Theses Doctoral

Health Status During College Students' Transition to Adulthood: Health Behaviors, Negative Experiences, and the Mediating Effects of Personal Development

Kenzig, Melissa Jean

University attendance includes various activities and experiences that can have a unique impact on psychosocial development and adult health behaviors, and can influence life course outcomes such as short- and long-term health and quality of life. College attendance and health are cyclical and reinforcing factors. Healthier students do better while at college, which allows them to effectively progress through university. College graduation is closely associated with improved health status in later life. In addition, students' personal development as part of their transition to adulthood during college, which includes psychosocial and interpersonal growth, is associated with greater gains in health and personal success in later life. Identifying the factors associated with enhanced health status while in college would ensure that a greater number of the overall population has access to the potential health benefits of progressing through and graduating from an institution of higher education. Because health behaviors can have a significant impact on how well a student progresses through college, as well as future quality of life, colleges and universities should recognize the role health is playing in the student experience.

This study explored the connection of how factors such as student sub-group participation, health behaviors, and particular negative experiences affect the health status of college students attending a large, urban, top-tier university. It investigated which students were at an increased risk for negative mental health symptoms and overall lower general health and how students' participation in various groups (student athletes, students who are members of sororities and fraternities, and students who volunteer) is associated with health behavior (alcohol and other drug use, sexual behavior, and sleep), negative experiences (bias/discrimination and interpersonal violence), and health outcomes. In addition, the study analyzed how personal development at college mediates those relationships. This study is based on non-experimental cross-sectional survey data from the National College Health Assessment that was collected in collaboration with the American College Health Association at Columbia University (CU). All enrolled undergraduate students at CU in Columbia College or the School of Engineering and Applied Sciences in the spring semester of 2009 (n=5708) were invited to participate in the survey, and 31.8% of the sample responded. This research used the Baron and Kenny model to examine the mediation effects of personal development on general health and mental health via a series of bivariate and regression analyses.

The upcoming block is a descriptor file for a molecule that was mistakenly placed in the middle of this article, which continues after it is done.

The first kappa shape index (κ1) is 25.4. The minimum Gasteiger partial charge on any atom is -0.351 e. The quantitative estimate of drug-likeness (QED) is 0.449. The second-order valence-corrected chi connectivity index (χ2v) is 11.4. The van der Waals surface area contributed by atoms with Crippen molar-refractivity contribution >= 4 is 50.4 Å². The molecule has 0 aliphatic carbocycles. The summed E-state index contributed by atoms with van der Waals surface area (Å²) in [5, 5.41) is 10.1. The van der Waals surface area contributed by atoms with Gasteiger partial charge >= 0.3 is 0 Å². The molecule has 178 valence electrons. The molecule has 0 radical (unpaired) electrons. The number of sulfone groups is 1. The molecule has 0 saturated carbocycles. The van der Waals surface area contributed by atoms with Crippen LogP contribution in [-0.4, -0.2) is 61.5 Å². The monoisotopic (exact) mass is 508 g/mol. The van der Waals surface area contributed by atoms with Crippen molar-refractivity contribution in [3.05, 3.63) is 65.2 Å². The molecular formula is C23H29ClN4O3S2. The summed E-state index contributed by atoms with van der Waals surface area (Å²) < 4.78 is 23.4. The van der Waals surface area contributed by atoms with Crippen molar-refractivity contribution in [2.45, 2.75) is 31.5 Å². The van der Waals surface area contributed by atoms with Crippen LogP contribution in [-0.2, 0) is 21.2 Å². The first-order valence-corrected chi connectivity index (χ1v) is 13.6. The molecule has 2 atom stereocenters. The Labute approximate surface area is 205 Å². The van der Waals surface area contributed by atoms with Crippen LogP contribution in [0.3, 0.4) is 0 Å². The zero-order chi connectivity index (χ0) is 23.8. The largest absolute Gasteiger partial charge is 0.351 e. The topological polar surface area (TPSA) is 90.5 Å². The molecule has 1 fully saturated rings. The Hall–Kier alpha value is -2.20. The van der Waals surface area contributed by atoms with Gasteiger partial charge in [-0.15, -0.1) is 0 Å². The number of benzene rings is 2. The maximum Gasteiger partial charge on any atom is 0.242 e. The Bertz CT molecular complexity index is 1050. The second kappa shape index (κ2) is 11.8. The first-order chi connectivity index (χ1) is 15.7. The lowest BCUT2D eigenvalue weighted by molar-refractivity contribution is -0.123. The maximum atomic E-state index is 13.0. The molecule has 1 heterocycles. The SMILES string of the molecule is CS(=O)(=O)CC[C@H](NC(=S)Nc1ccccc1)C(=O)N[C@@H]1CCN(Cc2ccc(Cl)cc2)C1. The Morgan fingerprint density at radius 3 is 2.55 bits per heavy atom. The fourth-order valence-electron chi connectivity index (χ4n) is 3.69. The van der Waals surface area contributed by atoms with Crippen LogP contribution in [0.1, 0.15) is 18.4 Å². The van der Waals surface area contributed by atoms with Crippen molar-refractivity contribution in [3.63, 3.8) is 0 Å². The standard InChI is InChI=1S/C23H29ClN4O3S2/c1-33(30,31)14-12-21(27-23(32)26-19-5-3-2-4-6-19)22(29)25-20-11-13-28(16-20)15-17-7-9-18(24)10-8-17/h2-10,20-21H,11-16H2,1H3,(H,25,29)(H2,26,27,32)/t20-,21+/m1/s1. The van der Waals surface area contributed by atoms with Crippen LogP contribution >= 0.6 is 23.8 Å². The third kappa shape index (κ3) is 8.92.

While the overall general and mental health of respondents was good, particular groups were less likely to report overall excellent or very good general health and more likely to report mental health symptoms. Negative experiences and health behaviors varied significantly between student sub-groups. Health behaviors and negative experiences were predictive of overall general health and mental health symptoms. Sleep, drug use, and experiences of bias/discrimination and interpersonal violence (IPV) were most predictive of health. Personal development was found to partially mediate the relationship between IPV, sleep and overall general health. In addition, personal development was found to partially mediate the relationship between IPV, drug use other than or in addition to marijuana, and sleep and mental health symptoms. The findings from this study suggest that college and university administrators should consider directing resources into targeting particular groups of students for focused health promotion interventions related to specific topics as a method for improving overall general health and reducing mental health symptoms of students. College and university administrators are encouraged to consider the role of personal development as a unique factor in improving student health.


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More About This Work

Academic Units
Sociomedical Sciences
Thesis Advisors
Fullilove, Robert E.
Aidala, Angela A.
Dr.P.H., Mailman School of Public Health, Columbia University
Published Here
June 26, 2017